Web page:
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Unsubscribe.com Raises $2.1 Million To Help


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A really really bad idea. From TechCrunch:

How many mailing lists are you on that fill your email inbox every day? Figuring out how to unsubscribe from all of them can be a pain. From that frustration was born Unsubscribe.com, an LA-based startup that just closed a $2.1 million Series A financing. Charles River Ventures led the round. Other investors include Ron Conway's SV Angel, First Round Capital, DFJ Frontier as well as angel investors including Matt Coffin, Tim Ferriss, and Matt Brezina.

Unsubscribe.com was started by James Siminoff (who previously founded PhoneTag/Simulscribe, which is now part of DiTech), Joshua Roth, and Wil Schroter. It adds an "Unsubscribe" button to every email. If you want to unsubscribe from an email or marketing list, all you need to do is click the button, and Unsubscribe takes care of the rest. In order to use the service, you first need to download an extension for your email client. Right now, it supports Outlook and Gmail, or you can forward emails to mail[at]unsubscribe.com if you have an account. (Yahoo, Hotmail, and AOL are coming soon). You get five free unsubscribes per month, or can pay $20 a year for unlimited usage. VC Fred Wilson tried it and he loves it, although he is not an investor.

Siminoff explains the problem he is trying to solve. "Currently people use the delete or spam button for emails that they receive from mailing lists that they do not want. This creates two big issues; it puts good companies on blacklists, and when people use delete they continue to receive emails."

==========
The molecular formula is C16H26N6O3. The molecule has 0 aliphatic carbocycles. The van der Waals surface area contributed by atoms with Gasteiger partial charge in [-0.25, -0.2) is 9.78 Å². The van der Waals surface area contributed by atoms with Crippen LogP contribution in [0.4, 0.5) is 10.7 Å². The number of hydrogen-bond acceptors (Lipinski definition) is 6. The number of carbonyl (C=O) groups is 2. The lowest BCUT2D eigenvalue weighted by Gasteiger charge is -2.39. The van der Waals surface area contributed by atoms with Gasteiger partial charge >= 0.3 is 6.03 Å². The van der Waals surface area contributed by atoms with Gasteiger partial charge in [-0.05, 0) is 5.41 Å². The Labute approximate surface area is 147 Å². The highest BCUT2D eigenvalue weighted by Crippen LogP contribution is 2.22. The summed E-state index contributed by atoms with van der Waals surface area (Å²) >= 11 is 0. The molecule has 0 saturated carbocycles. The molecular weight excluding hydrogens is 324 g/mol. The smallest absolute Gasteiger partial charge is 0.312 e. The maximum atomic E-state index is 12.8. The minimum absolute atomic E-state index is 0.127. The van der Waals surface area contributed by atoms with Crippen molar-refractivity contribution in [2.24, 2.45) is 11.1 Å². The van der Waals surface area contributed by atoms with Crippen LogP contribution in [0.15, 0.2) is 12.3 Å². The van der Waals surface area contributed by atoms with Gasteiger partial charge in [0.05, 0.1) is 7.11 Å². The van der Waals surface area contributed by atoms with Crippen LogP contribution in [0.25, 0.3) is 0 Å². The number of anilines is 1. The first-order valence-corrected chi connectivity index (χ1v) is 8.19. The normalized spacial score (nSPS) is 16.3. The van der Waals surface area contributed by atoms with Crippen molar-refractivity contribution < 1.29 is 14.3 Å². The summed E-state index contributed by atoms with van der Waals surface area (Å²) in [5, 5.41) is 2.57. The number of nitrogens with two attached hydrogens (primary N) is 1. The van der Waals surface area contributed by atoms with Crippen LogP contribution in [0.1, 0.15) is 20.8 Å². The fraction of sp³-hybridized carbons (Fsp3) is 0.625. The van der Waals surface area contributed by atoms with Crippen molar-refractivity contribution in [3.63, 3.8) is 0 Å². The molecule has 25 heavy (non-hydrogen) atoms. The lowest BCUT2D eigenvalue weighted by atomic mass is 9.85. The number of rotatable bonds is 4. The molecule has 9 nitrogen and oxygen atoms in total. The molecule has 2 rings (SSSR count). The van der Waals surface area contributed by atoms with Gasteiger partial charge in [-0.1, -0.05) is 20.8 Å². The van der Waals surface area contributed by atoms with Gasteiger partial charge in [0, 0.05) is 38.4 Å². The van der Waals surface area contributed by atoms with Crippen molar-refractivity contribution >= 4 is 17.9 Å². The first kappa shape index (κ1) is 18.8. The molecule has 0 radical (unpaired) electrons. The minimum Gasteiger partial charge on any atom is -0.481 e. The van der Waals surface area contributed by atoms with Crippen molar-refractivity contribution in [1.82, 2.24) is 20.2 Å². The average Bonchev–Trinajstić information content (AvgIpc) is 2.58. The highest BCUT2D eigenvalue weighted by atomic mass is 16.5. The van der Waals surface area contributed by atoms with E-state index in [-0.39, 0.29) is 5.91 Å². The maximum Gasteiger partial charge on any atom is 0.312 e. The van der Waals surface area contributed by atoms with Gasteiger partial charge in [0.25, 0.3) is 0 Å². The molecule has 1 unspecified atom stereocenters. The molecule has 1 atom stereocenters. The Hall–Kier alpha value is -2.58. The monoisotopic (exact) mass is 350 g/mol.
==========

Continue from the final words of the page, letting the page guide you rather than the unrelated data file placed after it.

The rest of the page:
Each unwanted email might have a different way to unsubscribe. Most people just don't bother.. Clicking one button makes it a lot easier. "I am calling the space we are in Email Hygienics," says Siminoff. Unsubscribe.com won't get you all the way to Inbox Zero, but it can help get rid of a lot of the garbage.

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A really really bad idea. From TechCrunch:

I agree. This sort of thing has been tried before, I wonder whether these folks have done any due diligence on the subject. There are at least three problems:
  1. Criminal spammers won't use it, unless (perversely) they can find a way to engineer it to help them to build mailing lists.
  2. Honest and competent mail operations don't need it, because by and large they offer their own effective removal techniques.
  3. Mailers who are honest but not so clueful won't realize they should use it (or something like it).

How exactly do they go about unsubscribing from some random message, which may have its own (often convoluted) removal links? How do these guys figure to pay back the $2.1M through nothing but $20 annual subscriptions? And we're supposed to download an executable to our computers in order to use this? Very scary, that.

-- rick

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